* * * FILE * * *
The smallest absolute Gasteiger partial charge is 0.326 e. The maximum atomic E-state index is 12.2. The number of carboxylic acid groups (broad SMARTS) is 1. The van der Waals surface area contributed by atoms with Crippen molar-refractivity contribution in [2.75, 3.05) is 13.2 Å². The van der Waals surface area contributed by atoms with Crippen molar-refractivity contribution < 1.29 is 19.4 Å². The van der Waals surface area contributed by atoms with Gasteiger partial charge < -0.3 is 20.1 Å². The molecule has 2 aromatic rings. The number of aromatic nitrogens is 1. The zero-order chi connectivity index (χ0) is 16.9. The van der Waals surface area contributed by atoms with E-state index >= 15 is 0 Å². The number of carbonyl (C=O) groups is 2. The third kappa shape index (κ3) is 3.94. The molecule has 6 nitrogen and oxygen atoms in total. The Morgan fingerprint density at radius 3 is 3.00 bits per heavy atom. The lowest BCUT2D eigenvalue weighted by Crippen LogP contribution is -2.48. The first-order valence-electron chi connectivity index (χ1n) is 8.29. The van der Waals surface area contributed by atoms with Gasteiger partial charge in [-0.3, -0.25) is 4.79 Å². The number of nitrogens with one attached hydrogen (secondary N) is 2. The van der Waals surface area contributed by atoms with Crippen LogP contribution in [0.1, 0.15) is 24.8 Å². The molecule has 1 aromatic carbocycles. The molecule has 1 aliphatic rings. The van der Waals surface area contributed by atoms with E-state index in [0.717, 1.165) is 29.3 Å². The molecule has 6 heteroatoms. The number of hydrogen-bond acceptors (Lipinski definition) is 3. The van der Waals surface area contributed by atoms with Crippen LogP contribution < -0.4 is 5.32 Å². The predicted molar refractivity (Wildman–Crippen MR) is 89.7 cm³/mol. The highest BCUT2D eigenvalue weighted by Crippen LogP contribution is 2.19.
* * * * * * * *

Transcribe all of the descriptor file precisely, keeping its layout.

The smallest absolute Gasteiger partial charge is 0.326 e. The maximum atomic E-state index is 12.2. The number of carboxylic acid groups (broad SMARTS) is 1. The van der Waals surface area contributed by atoms with Crippen molar-refractivity contribution in [2.75, 3.05) is 13.2 Å². The van der Waals surface area contributed by atoms with Crippen molar-refractivity contribution < 1.29 is 19.4 Å². The van der Waals surface area contributed by atoms with Gasteiger partial charge < -0.3 is 20.1 Å². The molecule has 2 aromatic rings. The number of aromatic nitrogens is 1. The zero-order chi connectivity index (χ0) is 16.9. The van der Waals surface area contributed by atoms with E-state index >= 15 is 0 Å². The number of carbonyl (C=O) groups is 2. The third kappa shape index (κ3) is 3.94. The molecule has 6 nitrogen and oxygen atoms in total. The Morgan fingerprint density at radius 3 is 3.00 bits per heavy atom. The lowest BCUT2D eigenvalue weighted by Crippen LogP contribution is -2.48. The first-order valence-electron chi connectivity index (χ1n) is 8.29. The van der Waals surface area contributed by atoms with Gasteiger partial charge in [-0.3, -0.25) is 4.79 Å². The number of nitrogens with one attached hydrogen (secondary N) is 2. The van der Waals surface area contributed by atoms with Crippen LogP contribution in [0.1, 0.15) is 24.8 Å². The molecule has 1 aromatic carbocycles. The molecule has 1 aliphatic rings. The van der Waals surface area contributed by atoms with E-state index in [0.717, 1.165) is 29.3 Å². The molecule has 6 heteroatoms. The number of hydrogen-bond acceptors (Lipinski definition) is 3. The van der Waals surface area contributed by atoms with Crippen LogP contribution < -0.4 is 5.32 Å². The predicted molar refractivity (Wildman–Crippen MR) is 89.7 cm³/mol. The highest BCUT2D eigenvalue weighted by Crippen LogP contribution is 2.19.